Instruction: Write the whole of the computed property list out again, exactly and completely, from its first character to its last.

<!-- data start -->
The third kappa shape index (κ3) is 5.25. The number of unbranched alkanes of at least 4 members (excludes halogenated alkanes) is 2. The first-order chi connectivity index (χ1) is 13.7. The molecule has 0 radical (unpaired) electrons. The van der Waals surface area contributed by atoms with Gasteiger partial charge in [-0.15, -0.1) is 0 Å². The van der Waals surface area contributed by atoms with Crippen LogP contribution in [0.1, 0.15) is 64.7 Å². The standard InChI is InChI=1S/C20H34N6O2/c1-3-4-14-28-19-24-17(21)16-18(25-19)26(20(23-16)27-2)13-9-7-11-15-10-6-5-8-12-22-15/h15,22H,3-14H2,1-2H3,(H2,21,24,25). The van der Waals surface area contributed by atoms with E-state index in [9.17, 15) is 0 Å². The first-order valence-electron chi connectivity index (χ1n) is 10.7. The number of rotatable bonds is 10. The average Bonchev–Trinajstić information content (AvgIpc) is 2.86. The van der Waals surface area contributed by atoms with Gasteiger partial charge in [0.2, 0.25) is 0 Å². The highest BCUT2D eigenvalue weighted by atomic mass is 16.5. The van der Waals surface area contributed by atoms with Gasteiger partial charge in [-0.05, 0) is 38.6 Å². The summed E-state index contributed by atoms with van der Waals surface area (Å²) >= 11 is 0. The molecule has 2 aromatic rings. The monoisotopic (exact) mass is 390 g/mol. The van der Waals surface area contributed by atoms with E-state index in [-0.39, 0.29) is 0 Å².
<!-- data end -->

The third kappa shape index (κ3) is 5.25. The number of unbranched alkanes of at least 4 members (excludes halogenated alkanes) is 2. The first-order chi connectivity index (χ1) is 13.7. The molecule has 0 radical (unpaired) electrons. The van der Waals surface area contributed by atoms with Gasteiger partial charge in [-0.15, -0.1) is 0 Å². The van der Waals surface area contributed by atoms with Crippen LogP contribution in [0.1, 0.15) is 64.7 Å². The standard InChI is InChI=1S/C20H34N6O2/c1-3-4-14-28-19-24-17(21)16-18(25-19)26(20(23-16)27-2)13-9-7-11-15-10-6-5-8-12-22-15/h15,22H,3-14H2,1-2H3,(H2,21,24,25). The van der Waals surface area contributed by atoms with E-state index in [9.17, 15) is 0 Å². The first-order valence-electron chi connectivity index (χ1n) is 10.7. The number of rotatable bonds is 10. The average Bonchev–Trinajstić information content (AvgIpc) is 2.86. The van der Waals surface area contributed by atoms with Gasteiger partial charge in [0.2, 0.25) is 0 Å². The highest BCUT2D eigenvalue weighted by atomic mass is 16.5. The van der Waals surface area contributed by atoms with Gasteiger partial charge in [-0.05, 0) is 38.6 Å². The summed E-state index contributed by atoms with van der Waals surface area (Å²) >= 11 is 0. The molecule has 2 aromatic rings. The monoisotopic (exact) mass is 390 g/mol. The van der Waals surface area contributed by atoms with E-state index in [-0.39, 0.29) is 0 Å².